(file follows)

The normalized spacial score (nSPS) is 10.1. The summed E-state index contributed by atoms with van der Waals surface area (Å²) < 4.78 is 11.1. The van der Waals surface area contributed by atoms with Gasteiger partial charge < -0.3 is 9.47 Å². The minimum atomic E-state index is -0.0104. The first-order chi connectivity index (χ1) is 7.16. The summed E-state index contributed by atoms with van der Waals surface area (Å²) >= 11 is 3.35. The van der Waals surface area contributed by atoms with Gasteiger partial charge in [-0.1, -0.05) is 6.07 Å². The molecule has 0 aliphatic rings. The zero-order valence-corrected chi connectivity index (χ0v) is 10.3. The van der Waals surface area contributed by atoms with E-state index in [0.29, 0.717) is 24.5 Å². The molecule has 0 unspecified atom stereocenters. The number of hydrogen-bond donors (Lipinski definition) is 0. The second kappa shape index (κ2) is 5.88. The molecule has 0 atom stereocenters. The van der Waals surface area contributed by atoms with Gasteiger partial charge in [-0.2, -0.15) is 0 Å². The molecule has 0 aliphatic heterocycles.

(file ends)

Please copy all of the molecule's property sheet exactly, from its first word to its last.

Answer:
The normalized spacial score (nSPS) is 10.1. The summed E-state index contributed by atoms with van der Waals surface area (Å²) < 4.78 is 11.1. The van der Waals surface area contributed by atoms with Gasteiger partial charge < -0.3 is 9.47 Å². The minimum atomic E-state index is -0.0104. The first-order chi connectivity index (χ1) is 7.16. The summed E-state index contributed by atoms with van der Waals surface area (Å²) >= 11 is 3.35. The van der Waals surface area contributed by atoms with Gasteiger partial charge in [-0.1, -0.05) is 6.07 Å². The molecule has 0 aliphatic rings. The zero-order valence-corrected chi connectivity index (χ0v) is 10.3. The van der Waals surface area contributed by atoms with E-state index in [0.29, 0.717) is 24.5 Å². The molecule has 0 unspecified atom stereocenters. The number of hydrogen-bond donors (Lipinski definition) is 0. The second kappa shape index (κ2) is 5.88. The molecule has 0 atom stereocenters. The van der Waals surface area contributed by atoms with Gasteiger partial charge in [-0.2, -0.15) is 0 Å². The molecule has 0 aliphatic heterocycles.